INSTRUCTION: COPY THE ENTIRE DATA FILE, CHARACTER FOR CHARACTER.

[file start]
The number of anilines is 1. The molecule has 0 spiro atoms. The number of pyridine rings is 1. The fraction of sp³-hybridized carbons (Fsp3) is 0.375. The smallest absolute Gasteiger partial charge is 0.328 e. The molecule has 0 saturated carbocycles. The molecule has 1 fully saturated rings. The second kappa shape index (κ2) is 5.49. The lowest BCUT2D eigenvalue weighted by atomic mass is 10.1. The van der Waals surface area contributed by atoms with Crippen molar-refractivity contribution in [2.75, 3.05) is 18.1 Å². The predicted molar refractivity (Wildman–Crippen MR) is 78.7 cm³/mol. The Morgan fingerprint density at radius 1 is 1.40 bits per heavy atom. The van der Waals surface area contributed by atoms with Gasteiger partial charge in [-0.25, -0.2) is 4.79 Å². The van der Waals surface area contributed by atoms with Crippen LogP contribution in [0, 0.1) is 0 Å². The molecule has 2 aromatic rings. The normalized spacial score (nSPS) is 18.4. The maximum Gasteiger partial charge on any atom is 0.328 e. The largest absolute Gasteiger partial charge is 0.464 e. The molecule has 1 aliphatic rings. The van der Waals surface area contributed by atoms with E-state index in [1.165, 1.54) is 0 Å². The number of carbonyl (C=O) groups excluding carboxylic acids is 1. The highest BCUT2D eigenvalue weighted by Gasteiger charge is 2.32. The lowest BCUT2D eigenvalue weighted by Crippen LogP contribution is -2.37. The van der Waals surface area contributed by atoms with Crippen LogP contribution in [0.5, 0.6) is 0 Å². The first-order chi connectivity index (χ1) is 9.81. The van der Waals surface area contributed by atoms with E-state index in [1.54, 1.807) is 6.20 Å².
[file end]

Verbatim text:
The number of anilines is 1. The molecule has 0 spiro atoms. The number of pyridine rings is 1. The fraction of sp³-hybridized carbons (Fsp3) is 0.375. The smallest absolute Gasteiger partial charge is 0.328 e. The molecule has 0 saturated carbocycles. The molecule has 1 fully saturated rings. The second kappa shape index (κ2) is 5.49. The lowest BCUT2D eigenvalue weighted by atomic mass is 10.1. The van der Waals surface area contributed by atoms with Crippen molar-refractivity contribution in [2.75, 3.05) is 18.1 Å². The predicted molar refractivity (Wildman–Crippen MR) is 78.7 cm³/mol. The Morgan fingerprint density at radius 1 is 1.40 bits per heavy atom. The van der Waals surface area contributed by atoms with Gasteiger partial charge in [-0.25, -0.2) is 4.79 Å². The van der Waals surface area contributed by atoms with Crippen LogP contribution in [0, 0.1) is 0 Å². The molecule has 2 aromatic rings. The normalized spacial score (nSPS) is 18.4. The maximum Gasteiger partial charge on any atom is 0.328 e. The largest absolute Gasteiger partial charge is 0.464 e. The molecule has 1 aliphatic rings. The van der Waals surface area contributed by atoms with E-state index in [1.165, 1.54) is 0 Å². The number of carbonyl (C=O) groups excluding carboxylic acids is 1. The highest BCUT2D eigenvalue weighted by Gasteiger charge is 2.32. The lowest BCUT2D eigenvalue weighted by Crippen LogP contribution is -2.37. The van der Waals surface area contributed by atoms with Crippen LogP contribution in [0.5, 0.6) is 0 Å². The first-order chi connectivity index (χ1) is 9.81. The van der Waals surface area contributed by atoms with E-state index in [1.54, 1.807) is 6.20 Å².